ERBIL, IRAQ—When Kurdish peshmerga, Iraqi army, and U.S.-led coalition forces move to liberate nearby Mosul, possibly within two weeks, Islamic State fighters will not abandon their prized city and quietly slink away as many in Washington have predicted, according to the peshmerga’s top military officer.
“They will fight to the death,” said Gen. Jamal Mohammad Omer, Kurdish military chief of staff, in an exclusive interview in his office Thursday.
Just when that fight will begin, however, seems out of his hands. Peshmerga commanders said they are awaiting political negotiations with Iraqi leaders they do not trust for a future they cannot predict. But the future is on everyone’s mind. With the battle for Mosul looming, peshmerga leaders sense they are now on a path that leads beyond the defeat of ISIS, if not yet to the ultimate destination of Kurdish independence.
Until then, they are cooperating with the Iraqi government. Kurdish, Iraqi, and U.S. officials met Monday in Erbil for the latest negotiations, which a coalition spokesman described as a major step toward Mosul. U.S. leaders have said that operation could begin as soon as the middle of October; surrounding towns already are being liberated.
“We are ready,” said Omer, who also goes by Jamal Mohammed. “If we liberate Mosul, Daesh will be finished,” he said, using the preferred derogatory acronym for the Islamic State.
On Thursday, Iraqi forces pushed into the center of Shirqat, a town south of Mosul and Erbil along the Tigris river. It lies near Qayyarah West, the Iraqi airfield that has become a key military base for massing U.S., Iraqi, and coalition forces that include French artillery units. U.S. commanders in Baghdad have placed a media blackout on the base, as they have over much of the American combat experience here. But the U.S. presence has been vital to the peshmerga’s success against ISIS, according to several officers, from a platoon commander to the chief of staff, who spoke with me this week at the Bnaslawa training camp and in ministry offices in Erbil.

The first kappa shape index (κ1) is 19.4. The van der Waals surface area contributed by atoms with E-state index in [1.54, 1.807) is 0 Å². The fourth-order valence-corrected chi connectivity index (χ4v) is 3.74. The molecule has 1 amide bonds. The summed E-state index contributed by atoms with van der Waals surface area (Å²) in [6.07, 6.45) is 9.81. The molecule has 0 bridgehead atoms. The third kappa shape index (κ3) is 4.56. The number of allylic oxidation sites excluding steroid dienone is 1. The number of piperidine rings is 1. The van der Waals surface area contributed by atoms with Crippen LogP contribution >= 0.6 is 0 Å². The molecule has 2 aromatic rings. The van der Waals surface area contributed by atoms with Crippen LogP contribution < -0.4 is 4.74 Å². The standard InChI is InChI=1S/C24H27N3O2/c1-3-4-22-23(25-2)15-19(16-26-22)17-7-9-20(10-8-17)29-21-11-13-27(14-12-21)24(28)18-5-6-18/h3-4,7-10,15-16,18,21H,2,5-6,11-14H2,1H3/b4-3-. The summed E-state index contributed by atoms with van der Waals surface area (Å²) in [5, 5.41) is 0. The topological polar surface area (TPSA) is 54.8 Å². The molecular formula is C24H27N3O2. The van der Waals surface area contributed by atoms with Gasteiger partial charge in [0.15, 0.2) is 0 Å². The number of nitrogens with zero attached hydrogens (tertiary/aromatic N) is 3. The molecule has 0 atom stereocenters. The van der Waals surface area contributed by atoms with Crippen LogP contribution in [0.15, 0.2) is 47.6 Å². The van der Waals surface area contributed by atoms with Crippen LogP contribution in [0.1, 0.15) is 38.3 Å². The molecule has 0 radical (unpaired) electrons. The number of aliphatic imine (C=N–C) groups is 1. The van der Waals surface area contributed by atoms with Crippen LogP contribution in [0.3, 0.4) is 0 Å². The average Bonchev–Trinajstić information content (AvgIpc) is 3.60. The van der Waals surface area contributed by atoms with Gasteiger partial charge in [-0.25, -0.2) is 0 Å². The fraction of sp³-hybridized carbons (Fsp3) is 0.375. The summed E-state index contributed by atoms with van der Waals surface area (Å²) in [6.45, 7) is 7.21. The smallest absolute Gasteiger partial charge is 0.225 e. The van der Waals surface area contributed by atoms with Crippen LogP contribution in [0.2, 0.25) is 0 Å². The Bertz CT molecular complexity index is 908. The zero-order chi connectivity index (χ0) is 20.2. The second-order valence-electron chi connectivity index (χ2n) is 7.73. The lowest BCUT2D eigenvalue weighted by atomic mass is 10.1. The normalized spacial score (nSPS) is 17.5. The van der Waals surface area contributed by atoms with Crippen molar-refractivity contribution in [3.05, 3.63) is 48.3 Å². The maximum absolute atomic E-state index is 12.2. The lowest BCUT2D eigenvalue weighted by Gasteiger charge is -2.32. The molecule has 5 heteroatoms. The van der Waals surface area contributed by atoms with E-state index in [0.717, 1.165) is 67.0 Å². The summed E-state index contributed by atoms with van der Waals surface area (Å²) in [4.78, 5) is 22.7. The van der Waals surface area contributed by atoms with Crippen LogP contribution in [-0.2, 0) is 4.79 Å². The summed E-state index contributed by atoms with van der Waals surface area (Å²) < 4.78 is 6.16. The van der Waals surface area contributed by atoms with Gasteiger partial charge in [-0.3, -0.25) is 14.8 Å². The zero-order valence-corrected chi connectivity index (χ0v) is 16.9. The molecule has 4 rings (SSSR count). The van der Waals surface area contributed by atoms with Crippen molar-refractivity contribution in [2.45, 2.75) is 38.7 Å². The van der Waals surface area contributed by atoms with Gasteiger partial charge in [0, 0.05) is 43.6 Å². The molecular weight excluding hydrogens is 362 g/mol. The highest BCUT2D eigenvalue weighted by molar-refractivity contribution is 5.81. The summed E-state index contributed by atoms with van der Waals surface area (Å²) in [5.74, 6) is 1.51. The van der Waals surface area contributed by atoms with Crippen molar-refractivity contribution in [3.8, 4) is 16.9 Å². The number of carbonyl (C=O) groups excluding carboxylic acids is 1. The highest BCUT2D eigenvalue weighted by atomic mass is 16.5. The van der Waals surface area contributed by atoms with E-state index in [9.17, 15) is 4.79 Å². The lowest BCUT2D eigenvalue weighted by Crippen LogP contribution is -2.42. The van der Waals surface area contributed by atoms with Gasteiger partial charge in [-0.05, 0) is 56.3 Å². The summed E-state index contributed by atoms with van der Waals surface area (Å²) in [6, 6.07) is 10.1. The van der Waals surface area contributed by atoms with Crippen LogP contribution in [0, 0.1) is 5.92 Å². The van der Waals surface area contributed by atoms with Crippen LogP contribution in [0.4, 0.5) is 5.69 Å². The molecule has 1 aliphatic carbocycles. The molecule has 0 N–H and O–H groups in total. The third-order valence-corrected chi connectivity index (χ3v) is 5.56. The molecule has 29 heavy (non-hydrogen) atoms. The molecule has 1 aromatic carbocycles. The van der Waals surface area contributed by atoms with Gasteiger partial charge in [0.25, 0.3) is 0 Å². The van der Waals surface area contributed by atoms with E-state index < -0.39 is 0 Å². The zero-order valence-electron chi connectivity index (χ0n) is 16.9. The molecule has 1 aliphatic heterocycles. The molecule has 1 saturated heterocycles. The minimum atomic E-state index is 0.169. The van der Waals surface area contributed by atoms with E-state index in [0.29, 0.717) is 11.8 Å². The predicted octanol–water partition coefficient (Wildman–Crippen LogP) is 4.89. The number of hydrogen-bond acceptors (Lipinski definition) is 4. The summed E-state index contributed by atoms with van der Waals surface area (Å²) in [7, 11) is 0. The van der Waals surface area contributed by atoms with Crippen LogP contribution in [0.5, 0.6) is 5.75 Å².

“We are still part of Iraq, but in name only,” said Omer. “We didn’t get any military support from Iraq” when ISIS moved into their region. “Many countries tried to help us, to help peshmerga. They stopped.”
For two years, the government of Iraq has provided the peshmerga no military assistance, he said. Instead, peshmerga watched ISIS move through Mosul, scooping up the arms Iraqis left behind. Now, they say they need Western-coalition militaries to send them more weapons, including heavy weapons, to continue the fight and secure Kurdistan. “Who knows? Maybe we will face another enemy like ISIS, so we need to be prepared for that.”
For now, peshmerga leaders said, Kurdish fighters will do their jobs by creating lanes for the Iraqi military to advance into the center of Mosul and hand over whatever territory they secured, per whatever pre-battle agreement is made. They know what is at stake for Kurdistan’s future.
“Our participation in the Mosul operation has some risk. We don’t want a civil war between Kurdish and Iraq in Mosul. There may be some groups that try to make problems between the two peoples,” Omer said. “It was good for us to not go inside Mosul.”
The fight, he said, is not against Iraq. It’s against their common foreign enemy, ISIS.
“After liberation, we don’t want to see civil wars between minorities. We want the citizens of the city to decide how they want to run the city,” said Brigadier Halgurd Hikmat, the Ministry of Peshmerga’s general director of media, culture and national awareness, in his Erbil office Wednesday.